Are you being watched at work?

giphy: Jacqueline Jing Lin

When surveillance increases, low-wage workers and Black and brown communities suffer.

Shutterstock image

“But…if I’m not doing anything wrong, why should I care? I have nothing to hide.”

Recently, a UPS driver, after being spotted on Amazon’s Ring Video Doorbell, had the police called on him and an arrest warrant issued for retrieving a package a little earlier than expected.

[Click Here: Reddit thread for Amazon Flex Drivers]

For Amazon’s warehouse workers, they’re aggressively tracked by wristbands that know exactly where they are at all times, how fast they’re working, and will even vibrate to move them in a different direction.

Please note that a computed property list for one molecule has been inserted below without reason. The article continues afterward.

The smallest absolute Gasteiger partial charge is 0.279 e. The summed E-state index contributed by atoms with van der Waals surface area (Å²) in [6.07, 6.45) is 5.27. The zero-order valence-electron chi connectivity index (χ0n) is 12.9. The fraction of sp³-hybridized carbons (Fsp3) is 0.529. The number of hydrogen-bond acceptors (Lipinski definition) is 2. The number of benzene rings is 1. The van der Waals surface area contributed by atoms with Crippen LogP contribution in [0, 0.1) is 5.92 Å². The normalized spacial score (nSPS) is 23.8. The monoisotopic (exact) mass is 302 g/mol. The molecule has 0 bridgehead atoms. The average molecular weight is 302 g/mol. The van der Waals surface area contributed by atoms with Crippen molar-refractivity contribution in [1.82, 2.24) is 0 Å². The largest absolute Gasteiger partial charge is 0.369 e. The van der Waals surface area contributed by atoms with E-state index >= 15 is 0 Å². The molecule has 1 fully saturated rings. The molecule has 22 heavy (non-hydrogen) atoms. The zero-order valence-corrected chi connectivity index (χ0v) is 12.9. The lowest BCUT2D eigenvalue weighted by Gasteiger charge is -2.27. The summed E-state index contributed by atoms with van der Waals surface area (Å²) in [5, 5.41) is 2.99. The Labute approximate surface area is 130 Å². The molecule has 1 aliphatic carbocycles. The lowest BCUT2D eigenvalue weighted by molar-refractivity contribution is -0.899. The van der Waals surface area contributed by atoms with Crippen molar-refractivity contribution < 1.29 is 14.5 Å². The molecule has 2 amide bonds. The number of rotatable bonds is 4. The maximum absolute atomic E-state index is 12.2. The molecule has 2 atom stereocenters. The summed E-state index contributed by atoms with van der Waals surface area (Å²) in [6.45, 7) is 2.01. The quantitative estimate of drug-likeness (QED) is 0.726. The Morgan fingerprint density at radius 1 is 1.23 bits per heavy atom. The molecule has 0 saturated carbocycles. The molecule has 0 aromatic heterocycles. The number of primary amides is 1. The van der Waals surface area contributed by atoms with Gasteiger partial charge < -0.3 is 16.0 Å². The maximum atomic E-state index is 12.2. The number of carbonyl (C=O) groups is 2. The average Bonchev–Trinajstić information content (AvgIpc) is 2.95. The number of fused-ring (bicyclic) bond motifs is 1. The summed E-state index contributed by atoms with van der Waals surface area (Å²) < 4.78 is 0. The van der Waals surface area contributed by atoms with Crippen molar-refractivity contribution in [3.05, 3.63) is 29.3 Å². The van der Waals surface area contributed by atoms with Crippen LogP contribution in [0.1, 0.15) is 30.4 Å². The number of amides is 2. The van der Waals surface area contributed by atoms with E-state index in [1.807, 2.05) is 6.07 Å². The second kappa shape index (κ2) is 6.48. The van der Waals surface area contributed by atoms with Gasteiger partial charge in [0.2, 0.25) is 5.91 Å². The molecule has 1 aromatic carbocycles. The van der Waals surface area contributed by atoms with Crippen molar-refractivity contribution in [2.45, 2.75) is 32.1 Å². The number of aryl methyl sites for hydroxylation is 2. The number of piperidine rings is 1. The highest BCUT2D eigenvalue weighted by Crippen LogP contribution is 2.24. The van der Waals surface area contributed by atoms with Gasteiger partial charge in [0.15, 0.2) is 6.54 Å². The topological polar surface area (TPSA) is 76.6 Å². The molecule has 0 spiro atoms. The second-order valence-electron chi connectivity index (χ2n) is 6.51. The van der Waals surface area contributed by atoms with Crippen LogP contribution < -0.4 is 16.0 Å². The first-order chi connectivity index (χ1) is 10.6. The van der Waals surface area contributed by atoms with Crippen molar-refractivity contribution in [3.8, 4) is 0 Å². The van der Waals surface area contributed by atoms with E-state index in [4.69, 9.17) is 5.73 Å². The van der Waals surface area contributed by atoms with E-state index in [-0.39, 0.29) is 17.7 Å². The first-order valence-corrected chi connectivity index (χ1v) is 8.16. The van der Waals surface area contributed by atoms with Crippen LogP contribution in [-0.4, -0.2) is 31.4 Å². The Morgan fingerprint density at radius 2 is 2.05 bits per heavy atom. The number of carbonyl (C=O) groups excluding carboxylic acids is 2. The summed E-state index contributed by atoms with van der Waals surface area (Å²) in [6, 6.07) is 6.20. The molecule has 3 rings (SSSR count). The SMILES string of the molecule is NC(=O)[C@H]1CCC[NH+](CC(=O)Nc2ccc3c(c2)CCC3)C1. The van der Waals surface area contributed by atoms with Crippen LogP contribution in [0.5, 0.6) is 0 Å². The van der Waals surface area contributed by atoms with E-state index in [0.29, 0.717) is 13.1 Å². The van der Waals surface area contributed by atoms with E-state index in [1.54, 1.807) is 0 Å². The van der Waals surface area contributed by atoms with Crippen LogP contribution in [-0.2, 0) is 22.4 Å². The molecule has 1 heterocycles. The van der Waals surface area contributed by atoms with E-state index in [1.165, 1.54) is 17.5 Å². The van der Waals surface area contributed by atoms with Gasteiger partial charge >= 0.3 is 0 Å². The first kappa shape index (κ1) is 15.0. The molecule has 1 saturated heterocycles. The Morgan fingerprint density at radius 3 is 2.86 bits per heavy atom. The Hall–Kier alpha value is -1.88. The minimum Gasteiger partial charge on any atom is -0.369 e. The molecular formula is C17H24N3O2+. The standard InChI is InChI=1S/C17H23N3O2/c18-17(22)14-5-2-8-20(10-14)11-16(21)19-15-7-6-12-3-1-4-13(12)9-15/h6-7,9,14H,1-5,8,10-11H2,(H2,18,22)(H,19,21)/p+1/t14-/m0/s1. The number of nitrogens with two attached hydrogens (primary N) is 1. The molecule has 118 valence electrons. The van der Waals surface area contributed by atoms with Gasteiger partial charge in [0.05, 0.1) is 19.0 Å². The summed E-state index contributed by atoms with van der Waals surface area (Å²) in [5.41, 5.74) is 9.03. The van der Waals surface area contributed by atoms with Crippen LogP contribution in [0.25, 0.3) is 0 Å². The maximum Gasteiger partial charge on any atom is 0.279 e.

During the historic West Virginia Teachers Strike in 2018, state legislators proposed to update the public worker health plan to require teachers to download a Fitbit or another mobile fitness app or be penalized. It would track their steps, heart rate and other health metrics, coming with a $500 fine for those who refused or failed to earn enough health points from the app.

The Inequalities of Workplace Surveillance, The Nation



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